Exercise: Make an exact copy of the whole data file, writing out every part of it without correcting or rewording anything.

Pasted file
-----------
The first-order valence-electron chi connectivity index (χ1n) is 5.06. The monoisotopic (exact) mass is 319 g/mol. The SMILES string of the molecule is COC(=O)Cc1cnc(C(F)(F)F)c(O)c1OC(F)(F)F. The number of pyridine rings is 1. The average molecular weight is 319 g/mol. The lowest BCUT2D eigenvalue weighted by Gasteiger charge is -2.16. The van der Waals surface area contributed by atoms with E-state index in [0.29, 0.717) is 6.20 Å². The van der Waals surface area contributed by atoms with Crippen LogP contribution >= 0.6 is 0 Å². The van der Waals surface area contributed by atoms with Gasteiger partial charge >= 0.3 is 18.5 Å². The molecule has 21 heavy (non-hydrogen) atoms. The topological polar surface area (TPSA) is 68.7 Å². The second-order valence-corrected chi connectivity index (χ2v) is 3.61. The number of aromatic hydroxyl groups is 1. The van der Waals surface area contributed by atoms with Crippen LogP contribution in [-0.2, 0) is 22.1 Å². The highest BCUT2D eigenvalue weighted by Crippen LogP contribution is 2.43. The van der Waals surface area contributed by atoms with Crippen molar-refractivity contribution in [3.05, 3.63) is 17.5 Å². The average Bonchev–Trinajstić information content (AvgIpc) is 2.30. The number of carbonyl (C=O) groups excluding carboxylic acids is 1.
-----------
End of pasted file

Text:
The first-order valence-electron chi connectivity index (χ1n) is 5.06. The monoisotopic (exact) mass is 319 g/mol. The SMILES string of the molecule is COC(=O)Cc1cnc(C(F)(F)F)c(O)c1OC(F)(F)F. The number of pyridine rings is 1. The average molecular weight is 319 g/mol. The lowest BCUT2D eigenvalue weighted by Gasteiger charge is -2.16. The van der Waals surface area contributed by atoms with E-state index in [0.29, 0.717) is 6.20 Å². The van der Waals surface area contributed by atoms with Crippen LogP contribution >= 0.6 is 0 Å². The van der Waals surface area contributed by atoms with Gasteiger partial charge >= 0.3 is 18.5 Å². The molecule has 21 heavy (non-hydrogen) atoms. The topological polar surface area (TPSA) is 68.7 Å². The second-order valence-corrected chi connectivity index (χ2v) is 3.61. The number of aromatic hydroxyl groups is 1. The van der Waals surface area contributed by atoms with Crippen LogP contribution in [-0.2, 0) is 22.1 Å². The highest BCUT2D eigenvalue weighted by Crippen LogP contribution is 2.43. The van der Waals surface area contributed by atoms with Crippen molar-refractivity contribution in [3.05, 3.63) is 17.5 Å². The average Bonchev–Trinajstić information content (AvgIpc) is 2.30. The number of carbonyl (C=O) groups excluding carboxylic acids is 1.